As a result of the Government’s economic policy, which places tax cuts and wage increases at the forefront, economic growth in the 3rd quarter of 2018 was even higher than the preliminary forecast at 5.2%.

This rate of economic growth is two and a half times the European Union average. Based on the figures available since 1995, never before has there been such a high level of economic growth in Hungary. The 4.9% average performance for the first three quarters of the year puts Hungary in second place in the current EU rankings.

It was mainly the better than expected performance of the service sector and industry that contributed to enabling economic growth during the third quarter to exceed the preliminary estimate by 0.2 percentage points. This indicates that the performance of the economy will not lose momentum during the remainder of the year, resulting in annual growth well in excess of 4 percent.

The latest figures also confirm that several sectors of the national economy have tangibly facilitated growth. The Home Creation Programme has played an outstanding role in realising the increased added value of the construction industry and the number of new homes being built. Thanks to the six-year tax reduction and wage increase agreement, not only do more than 4.5 million people have jobs today, but wages are also increasing dynamically, by 11.7%. This also manifests itself in the application of available income: families are able to spend increasingly more, and household consumption increased by 5.3% year-on-year. The effective use of economic development funding is indicated by a significant, 20% increase in investment. In addition, agricultural production is also increasing.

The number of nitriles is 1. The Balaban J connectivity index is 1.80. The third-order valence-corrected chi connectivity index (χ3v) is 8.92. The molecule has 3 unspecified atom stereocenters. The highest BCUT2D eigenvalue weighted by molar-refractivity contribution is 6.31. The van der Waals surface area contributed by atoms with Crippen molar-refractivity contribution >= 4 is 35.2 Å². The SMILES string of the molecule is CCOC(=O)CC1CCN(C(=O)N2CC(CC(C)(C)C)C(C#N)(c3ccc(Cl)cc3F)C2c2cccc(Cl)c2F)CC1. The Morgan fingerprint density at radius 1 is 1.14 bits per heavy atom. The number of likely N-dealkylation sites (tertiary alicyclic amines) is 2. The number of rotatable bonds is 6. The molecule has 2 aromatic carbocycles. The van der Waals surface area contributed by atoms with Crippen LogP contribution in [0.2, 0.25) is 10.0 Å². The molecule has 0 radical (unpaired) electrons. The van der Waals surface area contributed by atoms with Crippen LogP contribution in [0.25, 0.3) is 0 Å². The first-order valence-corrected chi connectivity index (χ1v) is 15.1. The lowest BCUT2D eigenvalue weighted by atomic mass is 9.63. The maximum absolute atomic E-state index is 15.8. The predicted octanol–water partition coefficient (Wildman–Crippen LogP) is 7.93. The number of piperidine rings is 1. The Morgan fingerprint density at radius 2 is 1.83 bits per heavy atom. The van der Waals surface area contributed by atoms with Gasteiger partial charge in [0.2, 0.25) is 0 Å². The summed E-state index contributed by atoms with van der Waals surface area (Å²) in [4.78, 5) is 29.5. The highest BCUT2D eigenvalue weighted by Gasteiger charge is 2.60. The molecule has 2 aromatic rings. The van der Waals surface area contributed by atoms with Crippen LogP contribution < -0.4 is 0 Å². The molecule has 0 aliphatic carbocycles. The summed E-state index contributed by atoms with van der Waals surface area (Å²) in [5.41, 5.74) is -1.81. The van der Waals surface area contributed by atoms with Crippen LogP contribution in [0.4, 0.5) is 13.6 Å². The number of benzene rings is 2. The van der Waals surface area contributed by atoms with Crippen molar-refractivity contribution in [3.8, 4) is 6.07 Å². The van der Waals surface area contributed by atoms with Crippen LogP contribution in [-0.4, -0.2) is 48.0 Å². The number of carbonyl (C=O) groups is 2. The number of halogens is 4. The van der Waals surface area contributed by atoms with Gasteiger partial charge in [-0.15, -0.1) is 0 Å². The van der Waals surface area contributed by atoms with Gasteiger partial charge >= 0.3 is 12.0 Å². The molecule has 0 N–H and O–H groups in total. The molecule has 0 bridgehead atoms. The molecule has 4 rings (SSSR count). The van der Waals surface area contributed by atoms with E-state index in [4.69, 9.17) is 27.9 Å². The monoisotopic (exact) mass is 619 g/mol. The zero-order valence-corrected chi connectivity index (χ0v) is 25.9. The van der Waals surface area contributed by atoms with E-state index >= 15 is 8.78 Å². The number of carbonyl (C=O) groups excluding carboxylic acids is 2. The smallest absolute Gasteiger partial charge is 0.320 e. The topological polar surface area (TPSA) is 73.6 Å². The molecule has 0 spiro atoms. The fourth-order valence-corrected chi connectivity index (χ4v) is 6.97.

Following the turnaround in 2013, the Hungarian economy has entered a growth trajectory. As a result, overall growth in recent years may be regarded as significant in international comparison. The data indicates that Hungary’s GDP has increased by 25% compared to the early 2010 level, and is over 18% higher than in 2014. Growth is expected to continue to be around four percent in the upcoming years.

(Ministry of Finance)